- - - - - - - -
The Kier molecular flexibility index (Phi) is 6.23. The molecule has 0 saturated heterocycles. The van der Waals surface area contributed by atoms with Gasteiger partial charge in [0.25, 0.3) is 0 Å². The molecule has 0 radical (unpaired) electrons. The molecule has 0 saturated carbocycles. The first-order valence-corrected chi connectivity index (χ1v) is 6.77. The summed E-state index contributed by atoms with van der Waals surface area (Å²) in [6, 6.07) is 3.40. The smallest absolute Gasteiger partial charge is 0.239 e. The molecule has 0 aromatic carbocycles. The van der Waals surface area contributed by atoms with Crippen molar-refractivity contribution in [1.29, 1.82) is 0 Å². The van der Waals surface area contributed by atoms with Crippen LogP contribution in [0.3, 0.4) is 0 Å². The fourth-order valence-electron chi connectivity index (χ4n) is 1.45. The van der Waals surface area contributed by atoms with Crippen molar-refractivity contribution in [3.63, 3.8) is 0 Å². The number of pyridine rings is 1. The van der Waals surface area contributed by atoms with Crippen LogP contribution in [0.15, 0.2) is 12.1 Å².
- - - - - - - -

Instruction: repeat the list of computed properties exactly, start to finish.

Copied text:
The Kier molecular flexibility index (Phi) is 6.23. The molecule has 0 saturated heterocycles. The van der Waals surface area contributed by atoms with Gasteiger partial charge in [0.25, 0.3) is 0 Å². The molecule has 0 radical (unpaired) electrons. The molecule has 0 saturated carbocycles. The first-order valence-corrected chi connectivity index (χ1v) is 6.77. The summed E-state index contributed by atoms with van der Waals surface area (Å²) in [6, 6.07) is 3.40. The smallest absolute Gasteiger partial charge is 0.239 e. The molecule has 0 aromatic carbocycles. The van der Waals surface area contributed by atoms with Crippen molar-refractivity contribution in [1.29, 1.82) is 0 Å². The van der Waals surface area contributed by atoms with Crippen LogP contribution in [0.3, 0.4) is 0 Å². The fourth-order valence-electron chi connectivity index (χ4n) is 1.45. The van der Waals surface area contributed by atoms with Crippen molar-refractivity contribution in [3.63, 3.8) is 0 Å². The number of pyridine rings is 1. The van der Waals surface area contributed by atoms with Crippen LogP contribution in [0.15, 0.2) is 12.1 Å².